One aspect of this is a contractors’ license. Some places may require you to get a license for working in your trade. This may be a license specifically as a concrete contractor or it might be a license as a general contractor. Again, it depends on your location. In many cases, you have to take a test to show that you understand basic principles of the trade as well as relevant building codes.

This can also depend on what trade you’re in. It’s much more common in industries like electrical or HVAC. However, it’s still widespread in many other construction-related industries. You’ll probably also have to renew your license. The length of the license varies but generally is one to three years.

a contractor needs to measure his resources

Business License

You probably will also need a business license. In some cases, the process of getting one is folded into getting your contractors’ license. However, it might be separate. Again, this might require taking a test to show you understand business laws that will affect you.

For both a contractors’ license and business license, we suggest you contact your state’s licensing body and ask them to refer you to the write board or commission for your trade.

Let’s toss “choosing your business name” in right now, for lack of a better place. That’s usually part of the business license. If you’re only using your own name, you probably don’t have to use anything. But if you’re going to call yourself “ACME Contractors” or “Joe Smith Carpentry”, you may have to register as using a fictitious name. Again, it’s usually up to local government.

Getting Your Tax Documents

Another important step is getting your tax papers together. In Canada, you may need a Business Number depending on a number of factors.. In the US, if you’ll have employees, you’ll need an Employer Identification Number (EIN).  It’s nine digits, like a social security number, but is usually written with two digits, a dash, then seven digits: 12-3456789, for example. You’ve probably seen it when filling out your taxes in the past.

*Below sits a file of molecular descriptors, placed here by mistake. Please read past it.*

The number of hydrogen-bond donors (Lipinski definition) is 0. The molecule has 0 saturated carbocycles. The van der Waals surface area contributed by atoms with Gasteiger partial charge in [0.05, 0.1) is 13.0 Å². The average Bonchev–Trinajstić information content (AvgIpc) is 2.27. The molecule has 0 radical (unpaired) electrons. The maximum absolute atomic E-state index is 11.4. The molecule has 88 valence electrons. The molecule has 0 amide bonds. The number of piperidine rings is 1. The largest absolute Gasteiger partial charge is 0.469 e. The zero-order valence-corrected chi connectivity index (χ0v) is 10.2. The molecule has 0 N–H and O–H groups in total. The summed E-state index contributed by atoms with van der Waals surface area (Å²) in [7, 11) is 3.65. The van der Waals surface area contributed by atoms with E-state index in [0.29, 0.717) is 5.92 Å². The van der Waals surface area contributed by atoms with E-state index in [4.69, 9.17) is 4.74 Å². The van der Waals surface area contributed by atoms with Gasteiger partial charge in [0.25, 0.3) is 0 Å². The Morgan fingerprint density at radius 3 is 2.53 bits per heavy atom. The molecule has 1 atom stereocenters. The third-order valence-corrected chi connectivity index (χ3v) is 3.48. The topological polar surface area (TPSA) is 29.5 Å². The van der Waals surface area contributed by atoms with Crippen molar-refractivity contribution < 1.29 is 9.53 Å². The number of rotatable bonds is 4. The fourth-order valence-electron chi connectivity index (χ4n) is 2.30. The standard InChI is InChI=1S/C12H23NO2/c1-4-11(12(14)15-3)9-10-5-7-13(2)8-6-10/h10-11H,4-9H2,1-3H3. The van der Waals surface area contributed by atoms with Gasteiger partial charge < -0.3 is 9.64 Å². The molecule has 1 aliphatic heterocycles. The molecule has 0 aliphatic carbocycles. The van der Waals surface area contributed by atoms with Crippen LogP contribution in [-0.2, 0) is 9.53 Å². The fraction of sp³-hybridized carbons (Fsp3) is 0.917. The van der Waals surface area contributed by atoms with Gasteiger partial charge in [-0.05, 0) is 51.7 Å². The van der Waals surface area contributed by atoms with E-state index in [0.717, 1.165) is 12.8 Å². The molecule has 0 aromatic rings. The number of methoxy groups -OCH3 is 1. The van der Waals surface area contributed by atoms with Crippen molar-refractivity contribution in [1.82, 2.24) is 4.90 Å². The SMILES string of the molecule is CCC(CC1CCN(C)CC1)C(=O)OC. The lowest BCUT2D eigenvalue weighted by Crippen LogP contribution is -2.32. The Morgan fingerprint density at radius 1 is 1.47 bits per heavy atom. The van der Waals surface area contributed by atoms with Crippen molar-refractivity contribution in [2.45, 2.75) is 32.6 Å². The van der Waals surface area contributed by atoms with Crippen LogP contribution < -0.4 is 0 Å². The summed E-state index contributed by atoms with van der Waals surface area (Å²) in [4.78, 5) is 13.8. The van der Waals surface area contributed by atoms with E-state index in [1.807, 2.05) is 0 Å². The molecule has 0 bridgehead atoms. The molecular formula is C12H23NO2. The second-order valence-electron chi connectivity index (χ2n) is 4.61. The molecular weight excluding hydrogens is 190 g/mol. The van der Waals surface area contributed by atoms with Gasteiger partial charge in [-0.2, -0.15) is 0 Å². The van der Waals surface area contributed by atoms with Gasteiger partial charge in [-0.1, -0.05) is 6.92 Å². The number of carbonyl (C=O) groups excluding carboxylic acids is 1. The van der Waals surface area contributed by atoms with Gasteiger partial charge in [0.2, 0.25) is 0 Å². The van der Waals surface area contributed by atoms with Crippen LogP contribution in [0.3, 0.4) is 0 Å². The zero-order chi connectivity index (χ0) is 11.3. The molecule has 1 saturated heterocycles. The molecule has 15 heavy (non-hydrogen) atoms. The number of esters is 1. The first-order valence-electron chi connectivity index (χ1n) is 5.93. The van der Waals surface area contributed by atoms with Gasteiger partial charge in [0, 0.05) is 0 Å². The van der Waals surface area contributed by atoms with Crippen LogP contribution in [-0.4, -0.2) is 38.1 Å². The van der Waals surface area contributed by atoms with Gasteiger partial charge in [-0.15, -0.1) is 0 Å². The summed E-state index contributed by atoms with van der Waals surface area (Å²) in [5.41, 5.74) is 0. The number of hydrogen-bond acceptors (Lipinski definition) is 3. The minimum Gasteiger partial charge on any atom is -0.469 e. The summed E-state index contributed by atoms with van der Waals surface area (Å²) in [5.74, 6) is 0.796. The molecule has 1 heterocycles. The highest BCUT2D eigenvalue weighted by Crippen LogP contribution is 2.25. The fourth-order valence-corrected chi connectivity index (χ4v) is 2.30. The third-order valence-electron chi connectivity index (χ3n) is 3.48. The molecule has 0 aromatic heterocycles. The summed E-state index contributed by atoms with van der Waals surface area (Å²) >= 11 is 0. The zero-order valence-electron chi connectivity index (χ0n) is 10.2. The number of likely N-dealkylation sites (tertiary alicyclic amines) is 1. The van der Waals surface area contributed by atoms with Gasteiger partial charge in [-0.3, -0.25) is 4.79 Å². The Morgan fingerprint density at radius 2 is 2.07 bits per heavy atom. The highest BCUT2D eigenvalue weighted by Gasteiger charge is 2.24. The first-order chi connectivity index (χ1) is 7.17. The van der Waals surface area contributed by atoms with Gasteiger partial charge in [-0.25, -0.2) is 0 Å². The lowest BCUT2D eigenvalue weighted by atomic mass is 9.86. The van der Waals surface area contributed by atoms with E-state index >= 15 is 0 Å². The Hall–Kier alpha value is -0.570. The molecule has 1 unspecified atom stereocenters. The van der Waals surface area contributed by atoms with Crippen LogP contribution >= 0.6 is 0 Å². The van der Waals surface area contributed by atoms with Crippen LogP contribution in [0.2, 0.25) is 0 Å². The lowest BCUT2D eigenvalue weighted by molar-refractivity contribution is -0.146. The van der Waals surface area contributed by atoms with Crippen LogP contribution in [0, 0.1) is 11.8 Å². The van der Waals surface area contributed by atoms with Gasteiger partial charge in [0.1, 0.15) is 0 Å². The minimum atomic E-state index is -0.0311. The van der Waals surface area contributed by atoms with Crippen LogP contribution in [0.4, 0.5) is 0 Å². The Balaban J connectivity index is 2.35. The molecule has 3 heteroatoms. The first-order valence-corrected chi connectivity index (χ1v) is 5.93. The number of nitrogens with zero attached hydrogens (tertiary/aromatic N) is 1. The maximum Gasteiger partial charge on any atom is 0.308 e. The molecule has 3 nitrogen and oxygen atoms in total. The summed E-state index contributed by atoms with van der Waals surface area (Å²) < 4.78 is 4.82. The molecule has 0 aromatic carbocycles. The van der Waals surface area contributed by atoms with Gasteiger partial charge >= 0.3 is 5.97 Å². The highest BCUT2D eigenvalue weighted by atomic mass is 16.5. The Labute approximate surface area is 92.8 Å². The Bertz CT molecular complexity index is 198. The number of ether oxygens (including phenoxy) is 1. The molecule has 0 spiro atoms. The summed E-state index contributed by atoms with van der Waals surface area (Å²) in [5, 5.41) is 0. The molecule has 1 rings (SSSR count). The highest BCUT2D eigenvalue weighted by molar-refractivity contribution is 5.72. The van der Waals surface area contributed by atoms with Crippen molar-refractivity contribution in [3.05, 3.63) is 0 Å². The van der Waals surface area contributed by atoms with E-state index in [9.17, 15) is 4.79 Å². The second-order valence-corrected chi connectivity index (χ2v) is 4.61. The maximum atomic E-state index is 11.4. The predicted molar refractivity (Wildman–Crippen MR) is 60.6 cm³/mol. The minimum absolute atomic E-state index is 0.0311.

Check with your local tax authorities to find out if you need to charge sales tax/VAT as well. This can vary depending on what you sell and the services being offered. For instance, you may have to charge taxes on materials but not labor.

We know we’ve said “You might have to …” and “You may need to …” a lot! Local laws and individual situations vary widely, so it’s hard to give concrete advice. Actually, we’re really good at concrete advice; it’s the business advice where it’s hard to be specific! (ok, ok, we’ll find better jokes!)

a contractor must register his business for tax purposes

Opening a Bank Account

Now that your license and tax documents are in order, you can head to the bank and open a business account!

If you’re going to be working alone and under your own name, you might not need this. Still, it can still be helpful to keep the business’ money separate from your personal money. It will let you more easily track the financial health of each.

If you’re going to have employees, it’s definitely wiser to have a separate account. You’re going to have to worry about payroll, taxes and a ton of other issues.

Also, you’re going to have to make payments from this account – so it’ll help that you have checks that are in your business’ name!

Getting Insured

You’ll need to have insurance to run your business as well. This is often a requirement of getting your contractor’s license. Each province or state may set a minimum amount of insurance you need. You can always choose a higher amount, depending on the size of your business and other considerations.